POLITICS
01/30/2017 11:01 pm ET Updated Jan 30, 2017

U.S. Business Leaders Rise Up Against Trump's Immigrant Ban

"Diverse is what we must be," Goldman Sachs CEO Lloyd Blankfein told employees.

Big U.S.-based companies are joining the crescendo of criticism against President Donald Trump’s ban on refugees and immigrants from certain Muslim countries.

Tech companies, including Google, Apple, Facebook and Amazon, blasted Trump’s edict, which bars refugees from Syria and travelers from seven predominantly Muslim countries. They were joined by a growing number of other businesses, including the Wall Street titans Goldman Sachs and Morgan Stanley, Netflix, Nike, Lyft and Starbucks

Trump’s edict — and the raucous weekend protests it sparked — also rattled investors, with stock markets taking a dive on Monday. Tech companies, which rely on foreign workers, and airlines snarled by demonstrations were hit hard in the worst trading day of Trump’s presidency and the largest daily loss since mid-October.

Many tech companies criticized Trump during the campaign for his anti-immigrant talk. Now that he’s making good on his campaign centerpieces ― a Muslim ban and a Mexico border wall ―  more corporate leaders are speaking out.

Borrowing a favorite word from Trump, Netflix CEO Reed Hastings called the immigrant ban “sad.” He added: “Trump’s actions are hurting Netflix employees around the world, and are so un-American it pains us all. Worse, these actions will make America less safe (through hatred and loss of allies).”

Goldman Sachs CEO Lloyd Blankfein sent a memo to workers denouncing Trump’s order. “This is not a policy we support,” he wrote. “Being diverse is not optional; it is what we must be.”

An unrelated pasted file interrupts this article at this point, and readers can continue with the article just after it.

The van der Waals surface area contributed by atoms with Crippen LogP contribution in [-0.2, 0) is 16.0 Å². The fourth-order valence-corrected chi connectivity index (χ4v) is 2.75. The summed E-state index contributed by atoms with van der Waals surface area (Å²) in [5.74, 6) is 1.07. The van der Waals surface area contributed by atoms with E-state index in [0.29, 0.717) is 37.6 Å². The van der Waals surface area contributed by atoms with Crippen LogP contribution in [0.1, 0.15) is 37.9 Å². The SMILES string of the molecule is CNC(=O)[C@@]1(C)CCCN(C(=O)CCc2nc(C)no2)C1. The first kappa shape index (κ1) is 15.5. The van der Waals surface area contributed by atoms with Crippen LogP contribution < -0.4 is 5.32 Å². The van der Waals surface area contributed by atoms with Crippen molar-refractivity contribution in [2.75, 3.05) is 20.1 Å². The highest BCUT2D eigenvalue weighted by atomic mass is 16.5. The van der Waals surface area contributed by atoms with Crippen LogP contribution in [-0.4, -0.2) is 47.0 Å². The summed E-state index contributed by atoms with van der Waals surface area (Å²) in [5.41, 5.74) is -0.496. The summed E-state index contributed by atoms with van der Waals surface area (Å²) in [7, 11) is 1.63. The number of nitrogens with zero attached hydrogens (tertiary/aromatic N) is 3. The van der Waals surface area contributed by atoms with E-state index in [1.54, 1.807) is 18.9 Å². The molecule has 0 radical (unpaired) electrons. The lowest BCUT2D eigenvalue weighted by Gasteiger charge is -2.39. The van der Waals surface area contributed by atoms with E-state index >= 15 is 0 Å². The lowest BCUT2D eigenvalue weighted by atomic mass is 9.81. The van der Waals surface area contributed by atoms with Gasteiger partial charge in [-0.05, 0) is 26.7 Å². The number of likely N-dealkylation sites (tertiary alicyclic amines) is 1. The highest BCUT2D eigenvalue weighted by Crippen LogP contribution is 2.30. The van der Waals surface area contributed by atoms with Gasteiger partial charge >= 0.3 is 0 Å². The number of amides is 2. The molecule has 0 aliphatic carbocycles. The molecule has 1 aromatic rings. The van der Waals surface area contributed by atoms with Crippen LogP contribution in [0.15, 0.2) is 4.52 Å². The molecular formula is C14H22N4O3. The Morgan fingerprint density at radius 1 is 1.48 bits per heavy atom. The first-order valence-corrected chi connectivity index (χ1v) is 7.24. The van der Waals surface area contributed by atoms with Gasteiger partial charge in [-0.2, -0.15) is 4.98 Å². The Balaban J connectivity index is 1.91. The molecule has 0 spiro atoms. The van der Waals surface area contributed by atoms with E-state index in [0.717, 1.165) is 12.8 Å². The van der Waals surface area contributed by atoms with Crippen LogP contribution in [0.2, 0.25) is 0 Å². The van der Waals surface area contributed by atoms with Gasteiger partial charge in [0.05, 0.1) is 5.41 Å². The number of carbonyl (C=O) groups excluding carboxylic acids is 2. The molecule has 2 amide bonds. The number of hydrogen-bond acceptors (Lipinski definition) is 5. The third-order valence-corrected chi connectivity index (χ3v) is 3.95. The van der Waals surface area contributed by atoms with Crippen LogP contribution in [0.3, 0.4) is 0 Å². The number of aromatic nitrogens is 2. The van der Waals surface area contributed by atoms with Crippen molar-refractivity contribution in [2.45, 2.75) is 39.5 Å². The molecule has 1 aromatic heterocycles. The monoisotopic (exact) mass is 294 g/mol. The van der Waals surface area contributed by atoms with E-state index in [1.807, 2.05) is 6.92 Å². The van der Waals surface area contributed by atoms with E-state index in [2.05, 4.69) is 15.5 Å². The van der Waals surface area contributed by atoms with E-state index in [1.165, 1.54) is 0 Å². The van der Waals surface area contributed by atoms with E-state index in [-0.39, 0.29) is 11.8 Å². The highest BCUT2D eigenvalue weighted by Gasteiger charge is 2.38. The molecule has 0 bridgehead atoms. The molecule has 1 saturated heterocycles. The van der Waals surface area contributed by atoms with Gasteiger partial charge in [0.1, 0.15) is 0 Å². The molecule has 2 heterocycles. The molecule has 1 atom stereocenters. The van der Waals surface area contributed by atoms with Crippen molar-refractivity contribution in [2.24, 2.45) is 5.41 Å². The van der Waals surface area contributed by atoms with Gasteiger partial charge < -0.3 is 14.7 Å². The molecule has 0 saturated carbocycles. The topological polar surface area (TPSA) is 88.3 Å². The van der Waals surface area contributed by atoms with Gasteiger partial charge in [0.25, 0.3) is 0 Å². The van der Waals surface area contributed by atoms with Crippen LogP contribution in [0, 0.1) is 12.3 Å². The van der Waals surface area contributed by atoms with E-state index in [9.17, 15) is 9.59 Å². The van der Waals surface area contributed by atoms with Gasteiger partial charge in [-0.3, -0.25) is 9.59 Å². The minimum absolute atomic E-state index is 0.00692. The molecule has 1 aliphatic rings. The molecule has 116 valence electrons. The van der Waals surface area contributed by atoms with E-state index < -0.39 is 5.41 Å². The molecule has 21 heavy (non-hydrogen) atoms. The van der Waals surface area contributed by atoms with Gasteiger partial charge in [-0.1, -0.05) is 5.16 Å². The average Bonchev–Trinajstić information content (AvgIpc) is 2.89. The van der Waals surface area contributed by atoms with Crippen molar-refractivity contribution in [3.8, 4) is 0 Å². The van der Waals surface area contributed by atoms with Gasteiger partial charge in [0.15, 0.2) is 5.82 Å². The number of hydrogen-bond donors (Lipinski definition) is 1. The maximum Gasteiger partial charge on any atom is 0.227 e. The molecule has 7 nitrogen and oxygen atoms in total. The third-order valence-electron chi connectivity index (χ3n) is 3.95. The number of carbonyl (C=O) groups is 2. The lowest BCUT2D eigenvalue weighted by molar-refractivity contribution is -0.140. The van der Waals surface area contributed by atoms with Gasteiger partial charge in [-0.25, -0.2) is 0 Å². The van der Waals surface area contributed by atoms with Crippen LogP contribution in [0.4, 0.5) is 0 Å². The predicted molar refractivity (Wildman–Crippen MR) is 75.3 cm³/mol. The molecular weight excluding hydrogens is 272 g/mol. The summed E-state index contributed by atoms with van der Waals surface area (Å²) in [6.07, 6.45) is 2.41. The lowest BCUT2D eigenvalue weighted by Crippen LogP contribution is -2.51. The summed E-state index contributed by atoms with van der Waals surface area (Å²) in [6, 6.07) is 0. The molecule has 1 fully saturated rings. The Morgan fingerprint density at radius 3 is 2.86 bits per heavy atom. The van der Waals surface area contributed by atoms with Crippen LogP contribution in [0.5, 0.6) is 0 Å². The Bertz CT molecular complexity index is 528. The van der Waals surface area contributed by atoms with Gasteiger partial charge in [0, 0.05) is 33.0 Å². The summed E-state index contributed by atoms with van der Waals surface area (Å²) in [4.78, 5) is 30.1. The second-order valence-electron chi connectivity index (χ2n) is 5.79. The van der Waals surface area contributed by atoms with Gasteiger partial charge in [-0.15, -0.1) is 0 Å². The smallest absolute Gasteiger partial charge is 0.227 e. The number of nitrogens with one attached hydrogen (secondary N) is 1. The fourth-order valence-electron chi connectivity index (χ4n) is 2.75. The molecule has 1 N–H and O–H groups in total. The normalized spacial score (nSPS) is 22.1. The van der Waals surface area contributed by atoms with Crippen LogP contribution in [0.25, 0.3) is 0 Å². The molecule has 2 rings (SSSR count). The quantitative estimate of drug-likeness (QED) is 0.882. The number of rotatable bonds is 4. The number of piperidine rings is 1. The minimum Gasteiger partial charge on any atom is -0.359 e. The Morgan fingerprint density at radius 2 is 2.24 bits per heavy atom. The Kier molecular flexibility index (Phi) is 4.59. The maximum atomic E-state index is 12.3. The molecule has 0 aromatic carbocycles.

Morgan Stanley CEO James Gorman sent a similar note to staff. “We value immensely the contribution of all our employees from all over the world,” he wrote, according to CNBC. “Continuing to draw talent from across the globe is a key element of Morgan Stanley’s culture.”

Nike CEO Mark Parker condemned the ban and pointed to Nike-sponsored athlete Sir Mo Farah, a Somali-born Olympic gold medalist living in Oregon.

“What Mo will always have — what the entire Nike family can always count on — is the support of this company,” Parker wrote in a company email. “We will do everything in our power to ensure the safety of every member of our family: our colleagues, our athletes and their loved ones.”

Even a representative for the conservative billionaire Koch brothers slammed the immigrant ban, calling it “counterproductive.”

Many companies are worried about impact on workers from around the world that they rely on. Apple CEO Tim Cook said in an email to workers that the company would not exist if not for immigration, noting co-founder Steve Jobs was the son of a Syrian immigrant.

Companies also are concerned about security, fearing Trump’s order will spark anti-American hatred, with boycotts of products and services. Starbucks, already a target of a Mexican boycott in retaliation for Trump’s planned wall, has slammed the president’s border policy and his immigrant ban. The coffee chain announced it’s hiring 10,000 refugees.

American consumers may not allow businesses to stay on the fence. When Uber drivers failed to honor a New York City cabbie strike Saturday to protest the traveler ban, a #DeleteUber movement was born. Lyft moved into the breach with a pledge to donate $1 million to the American Civil Liberties Union.

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